We need to be very clear about one thing: there is no such thing as “ahimsa milk.” All animal products involve himsa—violence. Anyone who says otherwise is either ignorant or dishonest. And that includes those who wear orange robes and use the title, “Swami.” If we agree that using nonhuman persons as things necessarily involves exploitation or harm, it follows logically that “ahimsa milk” is impossible. It’s not possible to derive an “ahimsic” product from practices that are inherently violent. And just because someone is in a position of spiritual authority does not mean they cannot make moral errors, or that they should not be challenged when they do. On the contrary, such a person should be strongly challenged on their speciesism because they are in a position to do a great deal of harm by misleading others.
Sivarama Swami is either genuinely ignorant of what the term, “vegan,” means, or is deliberately misleading people that veganism can include consuming some animal products. This falsifies and degrades the whole concept of veganism. It sows more confusion in an arena that’s already rife with confusion, thanks to the large, corporate animal charities, none of whom promote veganism as a moral imperative. Now, to add to “veg,” “veg*n,” “veggie,” “vegan before 6,” “cheegan,” “plant-strong,“ “anti-carnist” and other nonsensical terms, we have the fatuous “veggie-vegan” to further muddy the waters of what needs to be a very clear ethical concept: veganism. Veganism as the moral baseline is the minimum we owe animals as a matter of justice.
All that Sivarama Swami is achieving with his use of the term, “veggie-vegan,” is to reinforce the property status of animals. That is, that animals are just things that we own and exploit as resources. The term completely denies their personhood as sentient beings who have inherent, and not just extrinsic, value based on the products for which they are exploited. It ignores their interests and promotes the violation of their fundamental rights.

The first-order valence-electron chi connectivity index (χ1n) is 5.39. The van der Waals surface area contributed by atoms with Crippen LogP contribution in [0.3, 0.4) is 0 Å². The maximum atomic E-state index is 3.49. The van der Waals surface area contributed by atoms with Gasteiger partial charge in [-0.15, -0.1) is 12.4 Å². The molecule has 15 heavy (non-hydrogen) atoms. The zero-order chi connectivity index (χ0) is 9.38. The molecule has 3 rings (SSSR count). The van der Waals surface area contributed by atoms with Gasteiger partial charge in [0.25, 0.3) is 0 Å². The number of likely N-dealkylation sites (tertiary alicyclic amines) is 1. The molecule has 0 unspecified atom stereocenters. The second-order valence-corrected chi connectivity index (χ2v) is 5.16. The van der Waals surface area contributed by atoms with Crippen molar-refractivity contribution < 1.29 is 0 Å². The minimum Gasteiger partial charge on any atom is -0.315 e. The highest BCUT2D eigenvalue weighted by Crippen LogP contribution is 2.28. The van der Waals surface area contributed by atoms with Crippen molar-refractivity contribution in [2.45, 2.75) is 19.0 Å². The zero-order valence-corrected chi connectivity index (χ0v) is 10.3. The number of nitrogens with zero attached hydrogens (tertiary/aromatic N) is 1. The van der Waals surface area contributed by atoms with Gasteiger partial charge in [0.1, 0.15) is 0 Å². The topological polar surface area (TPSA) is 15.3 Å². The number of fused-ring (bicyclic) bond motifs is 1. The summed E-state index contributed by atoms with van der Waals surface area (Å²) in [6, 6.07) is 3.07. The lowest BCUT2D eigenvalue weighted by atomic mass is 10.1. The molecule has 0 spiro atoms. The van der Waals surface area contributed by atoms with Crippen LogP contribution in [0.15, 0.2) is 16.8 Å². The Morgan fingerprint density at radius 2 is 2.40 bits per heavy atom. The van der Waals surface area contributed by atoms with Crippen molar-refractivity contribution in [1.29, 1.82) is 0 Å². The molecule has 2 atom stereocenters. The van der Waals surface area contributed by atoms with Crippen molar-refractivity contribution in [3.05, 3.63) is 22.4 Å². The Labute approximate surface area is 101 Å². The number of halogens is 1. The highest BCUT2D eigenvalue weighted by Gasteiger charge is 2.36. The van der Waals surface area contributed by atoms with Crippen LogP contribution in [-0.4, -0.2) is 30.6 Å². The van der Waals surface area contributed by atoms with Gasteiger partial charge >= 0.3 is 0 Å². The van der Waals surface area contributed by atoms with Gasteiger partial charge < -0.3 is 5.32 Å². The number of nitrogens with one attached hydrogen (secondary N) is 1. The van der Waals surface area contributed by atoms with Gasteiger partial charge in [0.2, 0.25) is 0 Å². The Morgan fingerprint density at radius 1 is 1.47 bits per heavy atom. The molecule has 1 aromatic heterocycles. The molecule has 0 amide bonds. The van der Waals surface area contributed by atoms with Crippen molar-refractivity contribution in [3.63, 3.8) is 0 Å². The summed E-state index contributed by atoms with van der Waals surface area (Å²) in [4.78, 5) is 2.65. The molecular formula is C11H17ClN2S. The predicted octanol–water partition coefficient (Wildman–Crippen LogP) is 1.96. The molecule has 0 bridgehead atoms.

It’s an utter travesty to link, or conflate, veganism with lacto-vegetarianism, regardless of whether that involves standard, commercial milk, or so-called “ahimsa milk.” Donald Watson, who founded the Vegan Society in 1944, coined the term, “vegan,” very explicitly to distinguish the practice of avoiding all animal products from lacto-vegetarianism (and ovo-vegetarianism). “Veggie-vegan” is regressive and seeks to negate that distinction. Doing so amounts to trashing veganism. It helps keep in place the paradigm that is responsible for 60 billion land animals and approximately a trillion sea creatures being unnecessarily killed each year for food alone. I’m referring to the paradigm of “happy” exploitation, or the idea that it’s morally acceptable to exploit animals as long as we do so “humanely.” This is the paradigm promoted by all of the corporate animal charities and it’s an ongoing disaster for animals, since it legitimises their exploitation. If Sivarama Swami really decries this vast amount of torture and violent death for animals, as he claims he does, in his more recent video of September 16, “Don’t Be Part Of That,” then he needs to stop engaging in, and stop promoting, “happy-holy” exploitation. In short, he needs to stop being “part of that,” and set the right example. Otherwise his credibility is at zero.
As it is, demonstrating just how in step he is with the corporate, welfarist animal groups, in the comments section of this more recent video, Sivarama Swami directs viewers to PETA. PETA is an organisation that praises and gives awards to vendors of “happy” meat and other animal products, such as McDonalds. It also gave an award to Temple Grandin, the slaughterhouse designer, who calls her macabre contraption the “stairway to heaven” system of slaughter. Here’s Bell & Evans, leading corporate chicken killers, showcasing the plaudits given them by Ingrid Newkirk of PETA, for adopting controlled atmosphere killing (CAK) of chickens in order to promote their chicken corpses, with PETA’s full approval: